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Capitalization can be tricky. Read on to find out the general rules for when to capitalize, along with exceptions and specific examples.
The General Rule for Titles
A person’s official title is capitalized when it comes immediately before their name, and normally written in lowercase when used in place of a name. For most circumstances, this simple rule will be correct.
President Trump is speaking.
The president is speaking.
Bishop Clarmont took the pulpit.
The bishop took the pulpit.
Queen Elizabeth spoke.
The queen spoke.
Professor Olsen taught the class.
The professor taught the class.
But do not confuse an official title with a general descriptive term, such as painter, salesperson, teacher, or historian.
Example: That was done by the painter Jackson Pollock.
When a title is used to directly address someone, the title is capitalized. This is the most common exception to the rule.
Captain, we’re sinking!
What do you think about this, Mom?
Nicknames are always capitalized, just like the name of any person.
the Bard of Avon (Shakespeare)
William the Conqueror
Promotional or Ceremonial
If you’re listing titles in a promotional or ceremonial context, like a list of employees in a report, then you would capitalize the titles regardless of where they appear.
Honorific titles are always capitalized, regardless of context.
the Queen Mother
Titles of Nobility
Specific titles of nobility are always capitalized because they are considered to be part of the person’s identity.
The prince came.
Prince Charles came.
The Prince of Wales came.
The queen spoke.
Queen Elizabeth spoke.
The Queen of England spoke.
The General Rule for Names
For these other instances of capitalization, the general rule on when to capitalize is to capitalize official names. We’ll go into specific instances to illustrate this.
Titles of Publications
We all know this one. Titles (or names) of publications, such as books, articles, series, journals, poems, movies, and music, are capitalized.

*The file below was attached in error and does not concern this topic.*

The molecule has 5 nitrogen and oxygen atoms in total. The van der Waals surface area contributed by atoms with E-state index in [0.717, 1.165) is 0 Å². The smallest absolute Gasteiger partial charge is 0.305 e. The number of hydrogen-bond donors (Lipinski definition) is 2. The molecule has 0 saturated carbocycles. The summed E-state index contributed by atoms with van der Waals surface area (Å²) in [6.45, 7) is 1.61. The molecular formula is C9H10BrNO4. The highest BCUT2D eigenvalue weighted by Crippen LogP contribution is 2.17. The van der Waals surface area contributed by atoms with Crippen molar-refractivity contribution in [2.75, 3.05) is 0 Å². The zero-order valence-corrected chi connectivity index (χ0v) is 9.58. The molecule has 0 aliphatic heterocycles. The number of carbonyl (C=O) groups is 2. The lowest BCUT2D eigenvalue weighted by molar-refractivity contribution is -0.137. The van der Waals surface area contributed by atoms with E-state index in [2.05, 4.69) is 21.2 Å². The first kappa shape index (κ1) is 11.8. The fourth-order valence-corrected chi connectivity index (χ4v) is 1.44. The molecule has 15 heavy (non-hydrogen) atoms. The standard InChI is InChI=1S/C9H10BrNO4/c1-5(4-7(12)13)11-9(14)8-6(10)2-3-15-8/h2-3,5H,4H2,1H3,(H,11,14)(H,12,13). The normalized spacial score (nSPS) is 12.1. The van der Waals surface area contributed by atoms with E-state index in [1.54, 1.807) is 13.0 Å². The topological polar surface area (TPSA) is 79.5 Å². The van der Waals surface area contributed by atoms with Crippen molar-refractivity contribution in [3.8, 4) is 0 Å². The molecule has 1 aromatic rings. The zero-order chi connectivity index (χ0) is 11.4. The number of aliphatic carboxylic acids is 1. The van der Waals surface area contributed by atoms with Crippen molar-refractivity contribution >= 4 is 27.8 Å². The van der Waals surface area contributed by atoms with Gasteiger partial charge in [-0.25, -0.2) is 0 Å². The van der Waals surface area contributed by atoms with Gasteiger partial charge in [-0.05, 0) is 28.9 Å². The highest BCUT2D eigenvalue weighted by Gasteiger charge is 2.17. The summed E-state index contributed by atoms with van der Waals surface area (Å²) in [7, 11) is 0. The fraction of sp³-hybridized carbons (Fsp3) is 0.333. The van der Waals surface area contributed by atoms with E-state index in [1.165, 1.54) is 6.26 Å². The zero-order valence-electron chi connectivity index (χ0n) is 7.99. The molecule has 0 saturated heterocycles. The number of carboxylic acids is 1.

Ethnic and National Groups
The names of ethnic and national groups should be capitalized.
Countries and Regions
Always capitalize countries and regions.
the Swiss Alps
the Arctic (but use lowercase when speaking metaphorically, such as in “We had arctic weather today”)
the West (but use lowercase when referring to a direction, not a region: “That’s just west of here”)
Mountains, Rivers, and Streets
Capitalize the names of mountains, rivers, lakes, oceans, streets, parks, monuments, and so on.
the Rocky Mountain
the Mississippi River
the Atlantic Ocean
the Peace Memorial Park
Keep in mind that the words in these titles are not capitalized when they are used in a generic way.
Example: The river ran through the park.
Political Divisions and Bodies
Official names of political divisions or bodies are capitalized.
the United States
the Ottoman Empire
the Republican Party
Days of the weeks, months, and holidays are all capitalized. However, seasons are not capitalized.
The Chicago Manual of Style lists many more instances when a word needs to be capitalized, but we feel that the examples we’ve included will be the ones you’ll use the most. For the others, follow the general rule of capitalizing when the word is part of an official name or title. If you have doubts, you can look up the word in Merriam-Webster’s Dictionary and see if it is capitalized there.
Do Not Capitalize
Here is a short list of things we often see capitalize that, according to Chicago, shouldn’t be.
Student status: freshman, sophomore, junior, or senior
Degree Names: master’s degree, bachelor of science
Military groups when not part of an official title: a marine; United States Marine Corps
Let us know in the comments below if you have any questions on when to capitalize.
Can’t you show more like what you need to capitalize for movies, poems,articles,and songs.
The titles of movies, poems, articles, and songs would all be capitalized. For help on what words specifically to capitalize and what words not to capitalize in a title, read this blog post: https://mybookcave.com/authorpost/how-to-capitalize-in-title-case/